By ROCCO THOMPSON
Starring Erika Blanc, Jean Servais, and Daniel Emilfork
Directed by Jean Brismée
Written by Pierre-Claude Garnier, Patrice Rhomm, and Vertunnio De Angelis
One of the few notable horror films hailing from Belgium, director Jean Brismée’s THE DEVIL’S NIGHTMARE (1971) is treasured by European cult cinema fans not just for its rarity as a curio, but also for bodacious Italian actress Erika Blanc’s signature turn as a crimson-haired succubus in a peekaboo jumpsuit. Her appearance made an indelible impact on the countless young men (and likely, quite a few women) who were exposed to the television and VHS cuts of the film that floated around throughout the decades, and it’s these very fans that have kept Brismée’s sole feature alive. Somewhat eclipsed by Belgium’s most famous horror flick (Harry Kümel’s sapphic vampire classic, DAUGHTERS OF DARKNESS) THE DEVIL’S NIGHTMARE is the lesser work, but offers a mesmeric atmosphere all its own worth luxuriating in.
The film begins with a load of WWII stock footage and the none-too-convincing stabbing of a newborn by Baron von Rhoneberg (Jean Servais), who we meet again in the present day inhabiting an imposing castle while performing alchemical experiments. After an encounter with the Devil (Daniel Emilfork) by the roadside, a busload of tourists heed his advice and hole up in the Baron’s home for the evening. The group includes a voracious driver (Christian Maillet), a shrewish wife (Colette Emmanuelle), her philandering husband (Lorenzo Terzon), a grumpy old fuddy-duddy (Lucien Raimbourg), two hot-pants-wearing lesbians (Shirley Corrigan, Ivana Novak), and a young seminarian so handsome you could set your watch by his eventual sexual undoing.
As the travelers are shown their rooms, they get a crash course in the building’s bloody history, and soon learn from the Baron that his family is plagued by a curse that marks the eldest daughter of each generation as a succubus in service of Satan. As if on cue, the mysterious Lisa Müller (Blanc) comes a-knocking, proceeding to seduce and murder each of the guests in increasingly bizarre ways.
The trappings of Gothic Horror are all present and accounted for–bats, candlesticks, multi-colored beakers, and the like–but if THE DEVIL’S NIGHTMARE feels a bit like a Hammer film, its a Hammer film on Klonopin. Brismée is in no rush for the violence to begin, and his characters move about the castle corridors as if in a semi-trance. This unhurried pace gives us ample time to drink in the dolorous atmosphere, enjoy some soft focus girl-on-girl action, and get to know the thinly drawn characters. Each is representative of one of the seven deadly sins (Gluttony, Greed, Envy, Lust, Wrath, Sloth, and Pride) and meets their doom by designated fatal flaw, courtesy of Blanc, who owns the film from the moment she first appears onscreen in extreme close-up.
Known for her roles in KILL, BABY, KILL (1966) and THE NIGHT EVELYN CAME OUT OF THE GRAVE (1970), Blanc’s threatening sensuality was never better harnessed than by Brismée. A lush redhead with cheekbones so sharp they could kill and a tooth gap to make Madonna jealous, everything about Blanc’s incandescent screen presence feels so erotically perverse, that when she asks one of her victims, “Do you find me lascivious?” the absurdity of the question almost verges on spoofery. Best of all, with the application of ashen facepaint and a smear of black lipstick, Blanc’s striking features turn hideously alien as she goes from temptress to ghoul in the blink of an eye. Her charismatic performance, girded by charmingly creaky in-camera effects, a seductive score by Alessandro Alessandroni, and a darkly mephistophelian conclusion, makes THE DEVIL’S NIGHTMARE an essential diversion for fans of European horror cinema and worthy discovery for the uninitiated.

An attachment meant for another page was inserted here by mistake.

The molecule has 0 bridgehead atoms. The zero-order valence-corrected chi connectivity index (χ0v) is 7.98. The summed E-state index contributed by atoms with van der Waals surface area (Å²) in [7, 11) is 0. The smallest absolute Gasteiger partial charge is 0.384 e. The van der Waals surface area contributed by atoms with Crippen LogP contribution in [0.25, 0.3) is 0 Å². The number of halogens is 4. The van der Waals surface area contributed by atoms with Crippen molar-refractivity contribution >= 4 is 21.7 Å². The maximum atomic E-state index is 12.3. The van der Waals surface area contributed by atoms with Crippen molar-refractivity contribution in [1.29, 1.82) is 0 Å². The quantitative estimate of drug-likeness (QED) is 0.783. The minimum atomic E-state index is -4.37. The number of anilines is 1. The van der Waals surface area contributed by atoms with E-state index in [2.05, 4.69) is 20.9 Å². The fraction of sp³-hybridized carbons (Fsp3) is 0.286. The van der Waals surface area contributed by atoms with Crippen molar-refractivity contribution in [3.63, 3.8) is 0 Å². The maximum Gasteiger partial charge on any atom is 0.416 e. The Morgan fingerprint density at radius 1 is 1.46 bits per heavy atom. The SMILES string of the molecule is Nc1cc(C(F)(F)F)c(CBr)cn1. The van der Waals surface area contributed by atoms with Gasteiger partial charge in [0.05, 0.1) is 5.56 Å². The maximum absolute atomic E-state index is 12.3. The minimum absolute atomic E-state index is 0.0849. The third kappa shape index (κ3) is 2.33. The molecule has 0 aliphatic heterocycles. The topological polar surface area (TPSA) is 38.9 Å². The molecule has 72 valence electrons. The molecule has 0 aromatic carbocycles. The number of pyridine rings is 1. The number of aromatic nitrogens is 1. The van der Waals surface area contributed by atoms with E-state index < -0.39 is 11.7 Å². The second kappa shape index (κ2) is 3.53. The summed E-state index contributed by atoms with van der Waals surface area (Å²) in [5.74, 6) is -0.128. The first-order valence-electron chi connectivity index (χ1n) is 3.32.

Cult film label Mondo Macabro’s new region-free disc showcases THE DEVIL’S NIGHTMARE uncut in a 1080p presentation taken from a 2K scan of the original camera negative with both French and English versions. An onscreen disclaimer notes that the source materials were in a compromised state and that the restorers did the best with what they had to offer the finest transfer possible. Mondo Macabro’s has done a bang-up job with inferior materials, and though debris and light discoloration do crop up from time to time, this facelifted THE DEVIL’S NIGHTMARE will be clean enough to those for whom visible grit and damage are part of the aesthetic appeal of this era/style of filmmaking.
The always-welcome author Troy Howarth turns in another of his witty, informative, must-listen commentaries, and the disc includes interviews with Jean Brismée, assistant director Robert Lombaerts, and filmmaker Roland Lethem. The interviewees each share their roles in working on the film, as well as give fascinating information on the Belgian movie industry and the country’s INSAS film school, which Brismée co-founded in 1962. Beyond the insight one gleans about THE DEVIL’S NIGHTMARE, it’s commendable that Mondo Macabro allowed the filmmakers to shed some light on one of Europe’s least celebrated film communities. The Special Features are rounded out with Trailers, TV Spots, and previews for other features from the label.
Jean Brismée’s Belgian/Italian co-production, THE DEVIL’S NIGHTMARE is a sensual chiller that fans of Euro-horror will want to bring home in Mondo Macabro’s new transfer. Starring continental icon Erika Blanc as a demonic fashionista to inspire erotic dreams and trigger night terrors, this euro sleaze classic has never looked more seductive and is a worthy addition to your cult film library.
THE DEVIL’S NIGHTMARE is available at mondomacabro.com